- In the unfortunate event of a person passing away, who at the time of his death had an unpaid home loan secured by a mortgage bond in favour of a credit provider, such credit provider will more often than not institute foreclosure proceedings against the deceased estate by citing the executor in his capacity nomine officio.
- Since the well-known Constitutional Court matters of Jafta v Schoeman (CCT 74/03) and Gundwana v Steko Development CC (CCT 44/10) the issue of judicial oversight by courts during foreclosure proceedings have been cast in stone. More recently the well-known matters of FirstRand Bank Limited v Folscher and ABSA Bank Limited v Mokebe, the subsequent amendments to Rule 46 and the inclusion of Rule 46A to the Uniform Rules of Court reinforced the importance of judicial oversight by the court during foreclosure proceedings. In doing so the question if a property to be foreclosed upon is a “primary residence” of the debtor became a focal point of such oversight by the court. Bearing the abovesaid in mind it then begs the question whether an executor, cited nomine officio, during foreclosure proceedings instituted against a deceased estate will be entitled to raise the issue of a “primary residence” as a consideration to be taken into account by the court in judicially considering the credit provider’s request to foreclose upon the immovable property. In other words, whether the consideration of a “primary residence” will be extended to an executor of a deceased estate in the case of foreclosure proceedings.
- On perusal of the case law and the amended rules referred to supra it should be apparent that a primary residence, forming a pivotal aspect of judicial oversight, in simple terms refers to the home of a debtor. Fisher J by way of her judgment in ABSA Bank v Njolomba and Another (2018) ZAGPJHC 94 stated the following:
“There have, of late, been salutary moves in the statutes, case law, rules and practice directives to introduce a measure of flexibility into the execution process where it is sought to execute against the home of a debtor. These laws and rules emanate from an excepted need to promote the objects of our Bill of Rights and especially the requirement that all relevant circumstances be considered before depriving a person of his or her home. They include the requirement that immovable property not be executed against without judicial oversight being brought to bear thereon and the recent introduction of Rule 46A into the Uniform Rules which requires that the court consider alternative means of satisfying the judgment debt, other than execution against the judgment debt as primary residence.”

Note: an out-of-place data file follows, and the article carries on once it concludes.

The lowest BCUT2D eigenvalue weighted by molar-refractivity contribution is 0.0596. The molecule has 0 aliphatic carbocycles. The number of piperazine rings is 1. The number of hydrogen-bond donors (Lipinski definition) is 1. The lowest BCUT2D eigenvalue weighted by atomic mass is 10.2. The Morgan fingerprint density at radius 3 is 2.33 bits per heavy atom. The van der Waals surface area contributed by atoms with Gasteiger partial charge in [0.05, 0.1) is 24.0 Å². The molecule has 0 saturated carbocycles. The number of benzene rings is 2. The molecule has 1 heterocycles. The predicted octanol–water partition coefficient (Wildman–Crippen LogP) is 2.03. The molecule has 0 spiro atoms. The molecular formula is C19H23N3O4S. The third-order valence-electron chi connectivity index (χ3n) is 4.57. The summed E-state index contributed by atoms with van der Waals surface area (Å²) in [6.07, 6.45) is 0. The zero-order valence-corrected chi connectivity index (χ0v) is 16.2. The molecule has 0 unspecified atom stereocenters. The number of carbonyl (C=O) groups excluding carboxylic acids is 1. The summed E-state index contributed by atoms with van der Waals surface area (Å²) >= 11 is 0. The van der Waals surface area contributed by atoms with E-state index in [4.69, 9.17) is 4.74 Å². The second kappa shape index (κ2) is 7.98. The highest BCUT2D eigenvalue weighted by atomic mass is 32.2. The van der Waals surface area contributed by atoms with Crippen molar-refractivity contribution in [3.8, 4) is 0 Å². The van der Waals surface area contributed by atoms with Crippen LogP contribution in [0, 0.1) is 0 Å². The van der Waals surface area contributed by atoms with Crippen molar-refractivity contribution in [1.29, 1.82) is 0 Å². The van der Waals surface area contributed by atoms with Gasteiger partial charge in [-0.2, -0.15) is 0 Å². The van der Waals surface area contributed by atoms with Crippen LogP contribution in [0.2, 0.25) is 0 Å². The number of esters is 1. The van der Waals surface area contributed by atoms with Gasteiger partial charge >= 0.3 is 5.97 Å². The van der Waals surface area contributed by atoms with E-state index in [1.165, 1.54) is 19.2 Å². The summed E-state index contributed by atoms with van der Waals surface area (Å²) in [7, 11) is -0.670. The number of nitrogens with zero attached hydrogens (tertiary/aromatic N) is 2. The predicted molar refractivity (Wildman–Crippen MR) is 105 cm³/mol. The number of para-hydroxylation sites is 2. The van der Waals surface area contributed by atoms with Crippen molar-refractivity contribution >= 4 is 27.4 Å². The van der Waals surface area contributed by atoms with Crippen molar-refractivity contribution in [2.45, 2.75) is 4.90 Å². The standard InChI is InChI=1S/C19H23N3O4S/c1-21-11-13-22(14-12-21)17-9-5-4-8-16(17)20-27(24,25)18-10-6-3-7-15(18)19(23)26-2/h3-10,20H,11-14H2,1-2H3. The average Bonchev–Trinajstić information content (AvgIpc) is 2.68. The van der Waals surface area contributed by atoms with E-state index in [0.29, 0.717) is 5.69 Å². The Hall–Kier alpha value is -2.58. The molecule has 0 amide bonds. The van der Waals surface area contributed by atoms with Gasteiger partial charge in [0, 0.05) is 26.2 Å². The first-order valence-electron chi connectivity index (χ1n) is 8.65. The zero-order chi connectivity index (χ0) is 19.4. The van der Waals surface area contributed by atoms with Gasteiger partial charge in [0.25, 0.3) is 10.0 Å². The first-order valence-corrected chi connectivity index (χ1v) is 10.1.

Considering all of the abovementioned, it seems that the principle of judicial oversight by the court and as such the consideration afforded to a debtor’s primary residence during foreclosure proceedings simply relate to a judgment debtor himself and the possibility that such a judgment debtor could retain the property after having considered opportunities to maintain a mortgage loan, rehabilitation of the debt or any other means possible. Considerations such as rehabilitation of a debt for obvious reasons fall by the wayside when a judgment debtor passes away. The considerations will only be practical if the judgment debtor is still alive.
Thus, even in our current dispensation, which places a high value on the promotion of the objects of the Bill of Rights, an executor will most likely not be in a position to rely on the issue of a “primary residence” as a consideration to be taken into account by the court when foreclosure proceedings are instituted by a credit provider against the deceased estate. If that is indeed the position the deceased’s family or relatives occupying the erstwhile primary residence will not be given any thought during judicial oversight by the court in foreclosure proceedings against the estate. To date the courts have not yet pronounced on the aforesaid issue and a decision is eagerly awaited. In the meantime, the position regarding the abovesaid continues to remain uncertain.
This article is a general information sheet and should not be used or relied on as legal or other professional advice. No liability can be accepted for any errors or omissions nor for any loss or damage arising from reliance upon any information herein. Always contact your legal adviser for specific and detailed advice. Errors and omissions excepted (E&OE)